Do you remember the story of Chicken Little (or Henny Penny in some cultures)? Not the movie, but the book. An acorn falls on Chicken Little’s head and he is convinced that the sky is falling. He goes as far as making a journey to see the king to warn him of this impending disaster.
The meteorologists predicted a week ago that we were going to be the beneficiaries of a significant snow storm. 10, 20, and even 30 centimetres (almost a foot) of snow was anticipated in some regions. I woke up the next morning, fully anticipating to see a blanket of fresh-fallen snow on the ground below, and there was…nothing! Just a light dusting of snow. No need for snow plows. To be fair, some other areas farther afield did get some snow.
Many times we anticipate the worst, and it never happens.
Catastrophizing. Have you ever catastrophized? It is an irrational thought that we have in believing something is far worse than it actually is. There are two forms: we can make a catastrophe out of our current situation, or we can imagine making a catastrophe out of a future situation. Example: I am late getting to work. I immediately believe I will lose my job and my paycheque, and therefore I will lose my house and my car. By the time I get to work I’m in a panic. Meanwhile, my manager welcomes me and is glad I’m at work, or suggests I leave a little earlier for work next time.
If you are prone to catastrophizing, next time ask yourself some questions. Is the situation realistic? Is it really likely to happen? Is there anything you can do to mitigate the situation? For example, perhaps you can call ahead to work to say you’ll be a few minutes late.
For me, catastrophizing is a symptom of depression. I imagine my nearest and dearest in a fatal accident, and the scenario includes a funeral. When I start thinking that way, I know I’m depressed. Just knowing that takes away the heavy emotion generated by these irrational thoughts – I do recognize these thoughts to be irrational.
Next time the sky is falling, look for the acorn.
What is joy? It is not happiness. It is more deeply rooted than that. It is in our very wellsprings, something that bubbles up from beneath the surface. I may not be happy about my situation. In fact I can be angry, frustrated, sad…you name it. But I can feel joy.
Joy is a separate entity. Our babies give us joy. Victories give us joy. We sing joyful songs to the Lord for He is great. Creation sings for joy.
Joy is being able to feel good when everything else around us feels bad. It is the inexplicable sense that no matter how terrible our predicament is, we can still feel good. I believe optimism is rooted in joy.
Depression can mask joy, can thwart joy. But we have the Comforter. Romans 8:26-27 says, “The Holy Spirit helps us in our weakness. For example, we don’t know what God wants us to pray for. But the Holy Spirit prays for us with groanings that cannot be expressed in words. And the Father who knows all hearts knows what the Spirit is saying, for the Spirit pleads for us believers in harmony with God’s own will.” Let the Holy Spirit pray for you if you have lost your joy.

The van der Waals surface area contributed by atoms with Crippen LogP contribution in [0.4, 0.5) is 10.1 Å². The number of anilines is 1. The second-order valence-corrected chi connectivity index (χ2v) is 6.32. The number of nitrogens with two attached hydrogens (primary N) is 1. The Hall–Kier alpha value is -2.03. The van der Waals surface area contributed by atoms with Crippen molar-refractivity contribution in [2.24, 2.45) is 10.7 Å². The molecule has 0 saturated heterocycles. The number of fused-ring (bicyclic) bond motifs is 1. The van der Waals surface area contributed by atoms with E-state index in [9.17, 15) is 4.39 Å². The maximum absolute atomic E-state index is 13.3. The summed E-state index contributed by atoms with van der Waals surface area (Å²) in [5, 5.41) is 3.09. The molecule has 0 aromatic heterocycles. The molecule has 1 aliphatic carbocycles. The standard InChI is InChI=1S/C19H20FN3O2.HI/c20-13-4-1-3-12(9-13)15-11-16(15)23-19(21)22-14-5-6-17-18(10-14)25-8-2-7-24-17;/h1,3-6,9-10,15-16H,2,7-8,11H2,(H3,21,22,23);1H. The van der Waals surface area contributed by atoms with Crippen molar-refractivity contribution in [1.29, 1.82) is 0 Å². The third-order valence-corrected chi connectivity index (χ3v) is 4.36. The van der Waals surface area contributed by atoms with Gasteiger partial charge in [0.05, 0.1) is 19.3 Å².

Seek joy. Happiness is ephemeral. It is fleeting – sometimes here and sometimes not. Joy will stand the test of time.
I welcome your comments!
As I write this, we are enjoying above-average temperatures in Wellington County, and indeed over most of eastern Canada and northeastern United States. Above-average means above 0°. This is a reprieve from the bitterly cold temperatures we have had over Christmas and the New Year, where we had wind-chill factors in the minus 20’s.
Reprieves are good. Reprieves are necessary. A reprieve comes in many forms. For the prisoner on death-row, a reprieve means a stay of execution. For the patient who suffers the debilitating effects of a disease, it could mean the remission of the disease. It could mean a coffee with a friend, and a chance to chat and pour your out heart about what life has handed you and how you feel about it. It could mean buying a single rose for yourself, to put in a vase where you can often admire its beauty. Many forms.
I have Bipolar Disorder, and am sometimes caught in a depression that seems so deep, I will never crawl out of it. I have understanding friends, as well as an awesome daughter, who cheer me on and keep in touch with me even though I feel I am a pariah. I have faith in a living, loving God. When I am in the deepest despair, I know He cares for me. If I lose hope, my daughter, friends and Pastor lift me up in prayer and, miraculously, I feel better again. This sometimes happens because, no doubt as a result of prayer, daily devotionals seem to directly address my situation, and the scriptures they contain give me courage to keep on going. I have had a reprieve.
Are you needing a reprieve? Do you need a safe place to spill out what you’re going through? Leave me a comment.